• Members of the current operations battle desk track ongoing operations during Yama Sakura 55.

    Yama Sakura

    Members of the current operations battle desk track ongoing operations during Yama Sakura 55.

  • Capt. Tameka Harris, Operational Protection Directorate, works on her briefing slides in the combined operations/intelligence center during Yama Sakura 55 Dec. 10.

    Yama Sakura

    Capt. Tameka Harris, Operational Protection Directorate, works on her briefing slides in the combined operations/intelligence center during Yama Sakura 55 Dec. 10.

CAMP ASAKA, Japan (December 10, 2008) - United States Army, Pacific and the Japan Ground Self Defense Force joined together Dec. 7-13 for Exercise Yama Sakura 55, considered one of the most important bilateral exercises of the year for USARPAC.

This exercise has concentrated on the enhancement of the U.S. Army and JGSDF efforts in the area of bilateral planning, coordination and interoperability since 1982.

Yama Sakura also has given the United States and Japan the opportunity to work as partners in support of the U.S.-Japan Security Alliance, and for continued peace and stability in the Asia-Pacific region.

"Yama Sakura is important for USARPAC for two reasons," said Lt. Gen. Benjamin R. Mixon, commander, United States Army, Pacific. "It's the first exercise for the Operational Command Post and the Main Command Post as the primary command and control headquarters. Secondly, it's important to our allies in the Japanese military."

Yama Sakura has four major training objectives: the exchange of ideas, techniques and military experience with the JGSDF, training a major U.S. operational command post and ground forces to deploy at a moment's notice, exercise the JGSDF and USARPAC's capabilities in the defense of Japan, and to prepare USARPAC forces for combined, multi-national and joint Full Spectrum Operations.

"This is the best training that we have experienced as an OCP far and away," said Col. Sean Callahan, OCP-Core Element director. "The bilateral aspects of this exercise have added to the realism because it helps simulate the type of environment we would normally fight."

"For this being the first time doing this type of mission, I think the collaboration between the U.S. and the Japanese is great," added Sgt Maj. Luis Cruz, OCP-CE sergeant major. "The information flow is going both ways which makes for great training for both staffs."

United States Army, Alaska, 29th Infantry Division, 94th Army Air Missile Defense Command, 8th Theater Sustainment Command, 18th Medical Command, the 3rd Marine Expeditionary Brigade are just a few of the units helping to make Yama Sakura a success. More than 1300 U.S. service members are in Japan supporting the exercise as well as several hundred in Hawaii.

Japan's Eastern Army played host to Yama Sakura 55. Both partners were able to learn each other's tactics, techniques and procedures and how to integrate as a command post in case of a real conflict in the future.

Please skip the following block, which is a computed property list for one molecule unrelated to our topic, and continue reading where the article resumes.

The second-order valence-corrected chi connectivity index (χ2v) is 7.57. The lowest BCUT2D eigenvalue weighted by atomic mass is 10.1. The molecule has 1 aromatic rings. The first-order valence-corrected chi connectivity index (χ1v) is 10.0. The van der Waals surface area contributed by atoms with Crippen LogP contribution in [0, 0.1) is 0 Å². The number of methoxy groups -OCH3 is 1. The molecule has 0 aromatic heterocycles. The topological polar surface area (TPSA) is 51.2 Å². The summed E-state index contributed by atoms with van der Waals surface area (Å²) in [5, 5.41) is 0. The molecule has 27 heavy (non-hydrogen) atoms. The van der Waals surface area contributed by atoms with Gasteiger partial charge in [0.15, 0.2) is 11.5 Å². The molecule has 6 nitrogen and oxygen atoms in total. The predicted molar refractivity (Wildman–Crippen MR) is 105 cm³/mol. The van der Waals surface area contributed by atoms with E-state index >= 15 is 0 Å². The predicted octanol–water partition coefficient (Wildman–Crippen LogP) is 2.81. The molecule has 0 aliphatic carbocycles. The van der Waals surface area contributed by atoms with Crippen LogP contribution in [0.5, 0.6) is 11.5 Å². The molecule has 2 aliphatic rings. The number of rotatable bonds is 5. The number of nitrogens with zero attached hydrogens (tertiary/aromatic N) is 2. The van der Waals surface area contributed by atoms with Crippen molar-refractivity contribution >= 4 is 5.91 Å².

"This is the first time I've ever done an exercise like this," said Japanese Sgt. Noriko Shimoyama, signal branch. "At first I wasn't sure, but now I've learned how (the U.S. Army) works. Everything is new and interesting."

"Japan is one of our best allies in the Pacific," added Col. Oscar Hall, operational maneuver director from United States Army, Alaska. "It is a great honor to work with them on our TTPs. We're going forward and building something together."

Exercises like Yama Sakura provide the United States and its allies the ability to train in peace to thwart those who prepare for and contemplate creating instability in the region.

In addition to the training, U.S. service members will participate in the hosting of Japanese veterans of World War II for a day, and participate in several cultural awareness events, including a home visit where Japanese families host U.S. service members in their homes for a traditional Japanese meal.

"I think one of the greatest aspects of this is the personal relationships at both the senior and Soldier level," Hall said. "It's something to witness when a Soldier takes off his patch and trades it for a patch from his Japanese counterpart. That is Soldiering at its finest."

"The Soldiers are doing a great job," Mixon said. "They are building good relationships with the Japanese and at the same time, perfecting our warfighting capability."

Yama Sakura is just one of the five bilateral exercises in which USARPAC and Japan participate. Next year, USARPAC will be one of the major participants in exercises with the Japanese Defense Forces including Keen Edge, Northwind, Orient Shield, and Rising Warrior. Additionally, the 2009 Pacific Armies Management Seminar will be held in Tokyo.

All of these exercises and events are essential in enhancing the growing military partnership between the United States and Japan.

Page last updated Wed December 10th, 2008 at 16:00